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Shoes worth wearing…

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In the time we’ve been in London, I’ve gotten quite settled into our little neighborhood.  I know all the shops around here, and most of the shopkeepers recognize me too.  The man I probably visit the most though, baker aside, is the shoe repairman (the cobbler, as it were).  He is a very sweet man, and I was devastated when he had to close his shop for two months last winter due to illness.  He has a slogan on his receipts that says “Shoes worth wearing are shoes worth repairing”, and I couldn’t agree more.

With five people in our house, we put our shoes through quite a lot of abuse.  It used to be, in the States, that shoe repair was hard to find and expensive, so we ended up throwing our shoes out when they needed to be repaired.  Here, though, I just walk them down to the repair shop and look forward to wearing them into the ground again.  This has cut down on the number of shoes we’ve had to buy in two ways.  First, we need fewer pairs of shoes, since we can break a pair in safely and wear them much longer.  Secondly, we need to buy fewer pairs of shoes because they go to the repair shop instead.  So it has come to be that I will pay more for a very good pair of new shoes, knowing that I can have them repaired if anything happens to them, which in turn has done wonders for our feet.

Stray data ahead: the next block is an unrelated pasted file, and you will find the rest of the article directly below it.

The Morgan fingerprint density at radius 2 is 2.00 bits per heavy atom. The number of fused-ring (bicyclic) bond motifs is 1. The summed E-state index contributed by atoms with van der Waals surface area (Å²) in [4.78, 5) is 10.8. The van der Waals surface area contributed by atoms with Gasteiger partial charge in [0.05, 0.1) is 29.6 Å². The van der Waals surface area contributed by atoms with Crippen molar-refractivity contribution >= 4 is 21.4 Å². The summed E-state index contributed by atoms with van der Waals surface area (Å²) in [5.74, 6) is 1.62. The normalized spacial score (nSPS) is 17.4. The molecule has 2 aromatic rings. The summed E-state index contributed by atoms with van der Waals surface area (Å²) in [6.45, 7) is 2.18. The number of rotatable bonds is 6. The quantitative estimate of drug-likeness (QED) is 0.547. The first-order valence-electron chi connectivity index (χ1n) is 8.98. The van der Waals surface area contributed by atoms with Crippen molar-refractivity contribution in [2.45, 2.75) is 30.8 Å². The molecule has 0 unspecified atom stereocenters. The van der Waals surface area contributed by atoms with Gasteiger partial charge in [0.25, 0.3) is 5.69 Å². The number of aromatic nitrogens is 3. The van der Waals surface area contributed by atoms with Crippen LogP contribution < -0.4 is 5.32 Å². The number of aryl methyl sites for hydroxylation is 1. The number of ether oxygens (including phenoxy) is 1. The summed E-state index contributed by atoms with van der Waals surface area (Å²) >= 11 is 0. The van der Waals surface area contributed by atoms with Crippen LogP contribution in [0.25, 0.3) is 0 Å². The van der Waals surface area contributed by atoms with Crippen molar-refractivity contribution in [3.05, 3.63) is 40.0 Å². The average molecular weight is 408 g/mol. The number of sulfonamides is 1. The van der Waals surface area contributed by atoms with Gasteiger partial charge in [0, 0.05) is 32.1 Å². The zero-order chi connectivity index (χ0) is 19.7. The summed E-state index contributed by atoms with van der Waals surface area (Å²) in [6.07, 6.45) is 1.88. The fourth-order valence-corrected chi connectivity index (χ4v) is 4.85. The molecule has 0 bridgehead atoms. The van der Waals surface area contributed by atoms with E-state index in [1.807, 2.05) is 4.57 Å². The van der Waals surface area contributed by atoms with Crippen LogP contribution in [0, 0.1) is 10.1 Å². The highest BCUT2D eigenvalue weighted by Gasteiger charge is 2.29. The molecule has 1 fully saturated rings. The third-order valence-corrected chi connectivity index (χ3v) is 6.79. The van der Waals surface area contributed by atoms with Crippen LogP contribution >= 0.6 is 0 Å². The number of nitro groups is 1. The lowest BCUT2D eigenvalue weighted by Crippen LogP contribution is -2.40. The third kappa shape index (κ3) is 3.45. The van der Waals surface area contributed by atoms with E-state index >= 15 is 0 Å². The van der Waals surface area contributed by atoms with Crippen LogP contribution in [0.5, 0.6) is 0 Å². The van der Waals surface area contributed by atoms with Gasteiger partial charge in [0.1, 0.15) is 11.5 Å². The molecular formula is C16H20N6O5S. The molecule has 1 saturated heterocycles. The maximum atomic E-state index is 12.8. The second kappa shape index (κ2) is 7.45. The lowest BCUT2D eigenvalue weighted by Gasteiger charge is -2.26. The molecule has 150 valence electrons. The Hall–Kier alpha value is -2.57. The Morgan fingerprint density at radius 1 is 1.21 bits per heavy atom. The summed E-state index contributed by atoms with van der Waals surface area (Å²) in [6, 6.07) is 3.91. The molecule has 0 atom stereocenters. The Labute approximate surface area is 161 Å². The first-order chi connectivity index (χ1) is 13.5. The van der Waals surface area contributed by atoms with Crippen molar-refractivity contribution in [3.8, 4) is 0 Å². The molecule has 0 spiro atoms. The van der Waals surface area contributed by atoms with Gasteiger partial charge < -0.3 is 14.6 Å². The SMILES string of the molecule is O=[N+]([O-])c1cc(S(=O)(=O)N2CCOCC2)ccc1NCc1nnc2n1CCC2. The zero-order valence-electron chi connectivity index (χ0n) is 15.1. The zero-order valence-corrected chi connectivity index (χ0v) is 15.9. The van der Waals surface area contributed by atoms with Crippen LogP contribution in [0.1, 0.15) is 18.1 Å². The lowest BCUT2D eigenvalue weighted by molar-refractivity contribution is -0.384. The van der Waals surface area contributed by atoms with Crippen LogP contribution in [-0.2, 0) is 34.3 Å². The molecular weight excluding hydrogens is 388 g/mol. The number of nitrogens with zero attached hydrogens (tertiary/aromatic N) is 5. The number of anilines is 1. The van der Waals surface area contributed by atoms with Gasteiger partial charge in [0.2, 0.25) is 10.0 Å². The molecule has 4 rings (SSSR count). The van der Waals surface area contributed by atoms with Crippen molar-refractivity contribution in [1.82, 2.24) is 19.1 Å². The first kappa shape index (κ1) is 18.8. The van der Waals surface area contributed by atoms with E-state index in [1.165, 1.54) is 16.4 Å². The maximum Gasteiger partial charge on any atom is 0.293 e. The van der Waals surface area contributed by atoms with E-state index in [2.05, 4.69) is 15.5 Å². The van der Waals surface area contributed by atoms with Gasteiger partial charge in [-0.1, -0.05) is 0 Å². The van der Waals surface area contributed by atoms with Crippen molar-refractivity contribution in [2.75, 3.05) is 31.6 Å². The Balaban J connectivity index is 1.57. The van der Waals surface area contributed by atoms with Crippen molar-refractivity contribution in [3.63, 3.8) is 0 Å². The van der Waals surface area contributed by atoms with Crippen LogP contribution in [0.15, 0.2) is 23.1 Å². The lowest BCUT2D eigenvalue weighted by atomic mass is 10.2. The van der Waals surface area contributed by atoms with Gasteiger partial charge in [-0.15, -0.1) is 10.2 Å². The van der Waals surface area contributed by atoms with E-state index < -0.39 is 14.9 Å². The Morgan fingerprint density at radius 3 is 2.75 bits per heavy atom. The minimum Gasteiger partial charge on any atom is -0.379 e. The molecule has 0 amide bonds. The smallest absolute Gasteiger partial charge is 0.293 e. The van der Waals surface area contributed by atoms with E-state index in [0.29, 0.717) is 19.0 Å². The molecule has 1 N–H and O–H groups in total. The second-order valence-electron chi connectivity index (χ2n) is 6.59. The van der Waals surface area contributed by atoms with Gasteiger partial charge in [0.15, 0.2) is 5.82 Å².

This is a mundane little detail of my life that I am sharing, but it really has shifted our perspective.  My one weakness in fashion is shoes, so I know how hard it is to not buy shoes every month, but having our shoes repaired means that I can keep my favorite pairs going indefinitely.  Repairing shoes lessens the strain on our budget, it lessens the number of pairs of shoes we send off for recycle or charity, and it lessens the time and agony (for Husband mostly) of shoe shopping.  It used to be that this was what everyone did, and I think there would be some benefit to going back to it.  After all, who wouldn’t benefit from better shoes and more money?


About Kara

I am what happens when you combine a WWII enthusiast, an environmentalist and a frugal celiac/coeliac.

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